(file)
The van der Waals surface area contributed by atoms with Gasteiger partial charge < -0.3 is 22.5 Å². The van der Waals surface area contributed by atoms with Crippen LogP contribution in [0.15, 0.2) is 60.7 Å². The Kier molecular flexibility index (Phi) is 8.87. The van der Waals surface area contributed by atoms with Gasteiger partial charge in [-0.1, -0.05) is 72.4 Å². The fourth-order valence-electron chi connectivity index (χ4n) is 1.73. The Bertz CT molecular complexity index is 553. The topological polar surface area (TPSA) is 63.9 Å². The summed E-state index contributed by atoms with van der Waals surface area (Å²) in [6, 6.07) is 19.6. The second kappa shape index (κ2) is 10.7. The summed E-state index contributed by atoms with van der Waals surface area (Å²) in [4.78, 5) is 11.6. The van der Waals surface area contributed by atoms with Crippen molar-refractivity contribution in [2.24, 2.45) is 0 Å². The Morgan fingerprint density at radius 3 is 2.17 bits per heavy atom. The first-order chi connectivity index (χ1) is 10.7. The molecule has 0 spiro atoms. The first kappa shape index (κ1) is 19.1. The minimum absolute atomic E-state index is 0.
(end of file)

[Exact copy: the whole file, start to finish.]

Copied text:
The van der Waals surface area contributed by atoms with Gasteiger partial charge < -0.3 is 22.5 Å². The van der Waals surface area contributed by atoms with Crippen LogP contribution in [0.15, 0.2) is 60.7 Å². The Kier molecular flexibility index (Phi) is 8.87. The van der Waals surface area contributed by atoms with Gasteiger partial charge in [-0.1, -0.05) is 72.4 Å². The fourth-order valence-electron chi connectivity index (χ4n) is 1.73. The Bertz CT molecular complexity index is 553. The topological polar surface area (TPSA) is 63.9 Å². The summed E-state index contributed by atoms with van der Waals surface area (Å²) in [6, 6.07) is 19.6. The second kappa shape index (κ2) is 10.7. The summed E-state index contributed by atoms with van der Waals surface area (Å²) in [4.78, 5) is 11.6. The van der Waals surface area contributed by atoms with Crippen molar-refractivity contribution in [2.24, 2.45) is 0 Å². The Morgan fingerprint density at radius 3 is 2.17 bits per heavy atom. The first-order chi connectivity index (χ1) is 10.7. The molecule has 0 spiro atoms. The first kappa shape index (κ1) is 19.1. The minimum absolute atomic E-state index is 0.